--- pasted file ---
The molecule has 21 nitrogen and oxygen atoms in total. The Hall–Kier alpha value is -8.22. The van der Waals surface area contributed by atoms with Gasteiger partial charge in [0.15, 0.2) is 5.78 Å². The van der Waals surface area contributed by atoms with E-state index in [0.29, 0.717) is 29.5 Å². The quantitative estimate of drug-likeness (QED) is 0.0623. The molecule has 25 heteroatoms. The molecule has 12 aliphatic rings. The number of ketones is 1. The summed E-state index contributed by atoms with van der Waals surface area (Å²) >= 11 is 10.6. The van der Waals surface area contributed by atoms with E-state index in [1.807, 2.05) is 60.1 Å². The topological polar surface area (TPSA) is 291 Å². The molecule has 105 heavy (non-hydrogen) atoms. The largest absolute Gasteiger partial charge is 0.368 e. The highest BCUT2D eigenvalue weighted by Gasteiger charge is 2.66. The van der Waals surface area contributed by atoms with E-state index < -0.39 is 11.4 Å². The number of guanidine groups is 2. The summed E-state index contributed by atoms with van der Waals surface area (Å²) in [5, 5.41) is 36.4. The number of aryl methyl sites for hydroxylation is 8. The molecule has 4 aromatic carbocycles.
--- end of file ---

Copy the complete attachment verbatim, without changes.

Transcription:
The molecule has 21 nitrogen and oxygen atoms in total. The Hall–Kier alpha value is -8.22. The van der Waals surface area contributed by atoms with Gasteiger partial charge in [0.15, 0.2) is 5.78 Å². The van der Waals surface area contributed by atoms with E-state index in [0.29, 0.717) is 29.5 Å². The quantitative estimate of drug-likeness (QED) is 0.0623. The molecule has 25 heteroatoms. The molecule has 12 aliphatic rings. The number of ketones is 1. The summed E-state index contributed by atoms with van der Waals surface area (Å²) >= 11 is 10.6. The van der Waals surface area contributed by atoms with E-state index in [1.807, 2.05) is 60.1 Å². The topological polar surface area (TPSA) is 291 Å². The molecule has 105 heavy (non-hydrogen) atoms. The largest absolute Gasteiger partial charge is 0.368 e. The highest BCUT2D eigenvalue weighted by Gasteiger charge is 2.66. The van der Waals surface area contributed by atoms with E-state index < -0.39 is 11.4 Å². The number of guanidine groups is 2. The summed E-state index contributed by atoms with van der Waals surface area (Å²) in [5, 5.41) is 36.4. The number of aryl methyl sites for hydroxylation is 8. The molecule has 4 aromatic carbocycles.